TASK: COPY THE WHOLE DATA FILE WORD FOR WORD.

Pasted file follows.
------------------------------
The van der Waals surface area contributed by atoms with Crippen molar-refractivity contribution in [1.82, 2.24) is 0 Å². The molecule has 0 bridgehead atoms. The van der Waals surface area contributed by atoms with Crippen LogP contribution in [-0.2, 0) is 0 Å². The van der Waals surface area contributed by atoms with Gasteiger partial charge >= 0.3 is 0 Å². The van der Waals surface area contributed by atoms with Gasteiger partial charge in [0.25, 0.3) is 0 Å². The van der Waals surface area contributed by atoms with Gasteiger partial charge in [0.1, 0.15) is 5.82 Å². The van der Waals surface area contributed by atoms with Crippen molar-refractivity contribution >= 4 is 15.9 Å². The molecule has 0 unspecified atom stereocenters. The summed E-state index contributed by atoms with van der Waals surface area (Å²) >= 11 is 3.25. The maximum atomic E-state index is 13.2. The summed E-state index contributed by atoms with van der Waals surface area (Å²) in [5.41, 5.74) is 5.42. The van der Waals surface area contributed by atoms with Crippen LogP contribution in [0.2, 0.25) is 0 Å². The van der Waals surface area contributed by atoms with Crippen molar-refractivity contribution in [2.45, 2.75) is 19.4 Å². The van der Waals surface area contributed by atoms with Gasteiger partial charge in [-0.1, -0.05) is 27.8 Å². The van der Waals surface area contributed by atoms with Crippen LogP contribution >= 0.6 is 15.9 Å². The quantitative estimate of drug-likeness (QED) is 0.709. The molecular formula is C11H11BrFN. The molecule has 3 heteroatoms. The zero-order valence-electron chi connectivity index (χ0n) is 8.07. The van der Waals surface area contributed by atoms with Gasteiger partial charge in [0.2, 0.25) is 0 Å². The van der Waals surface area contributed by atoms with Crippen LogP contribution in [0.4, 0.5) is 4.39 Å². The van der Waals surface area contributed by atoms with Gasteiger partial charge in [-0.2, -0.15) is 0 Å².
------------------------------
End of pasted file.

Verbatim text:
The van der Waals surface area contributed by atoms with Crippen molar-refractivity contribution in [1.82, 2.24) is 0 Å². The molecule has 0 bridgehead atoms. The van der Waals surface area contributed by atoms with Crippen LogP contribution in [-0.2, 0) is 0 Å². The van der Waals surface area contributed by atoms with Gasteiger partial charge >= 0.3 is 0 Å². The van der Waals surface area contributed by atoms with Gasteiger partial charge in [0.25, 0.3) is 0 Å². The van der Waals surface area contributed by atoms with Gasteiger partial charge in [0.1, 0.15) is 5.82 Å². The van der Waals surface area contributed by atoms with Crippen molar-refractivity contribution >= 4 is 15.9 Å². The molecule has 0 unspecified atom stereocenters. The summed E-state index contributed by atoms with van der Waals surface area (Å²) >= 11 is 3.25. The maximum atomic E-state index is 13.2. The summed E-state index contributed by atoms with van der Waals surface area (Å²) in [5.41, 5.74) is 5.42. The van der Waals surface area contributed by atoms with Crippen LogP contribution in [0.2, 0.25) is 0 Å². The van der Waals surface area contributed by atoms with Crippen molar-refractivity contribution in [2.45, 2.75) is 19.4 Å². The van der Waals surface area contributed by atoms with Gasteiger partial charge in [-0.1, -0.05) is 27.8 Å². The van der Waals surface area contributed by atoms with Crippen LogP contribution >= 0.6 is 15.9 Å². The quantitative estimate of drug-likeness (QED) is 0.709. The molecular formula is C11H11BrFN. The molecule has 3 heteroatoms. The zero-order valence-electron chi connectivity index (χ0n) is 8.07. The van der Waals surface area contributed by atoms with Gasteiger partial charge in [0.2, 0.25) is 0 Å². The van der Waals surface area contributed by atoms with Crippen LogP contribution in [0.4, 0.5) is 4.39 Å². The van der Waals surface area contributed by atoms with Gasteiger partial charge in [-0.2, -0.15) is 0 Å².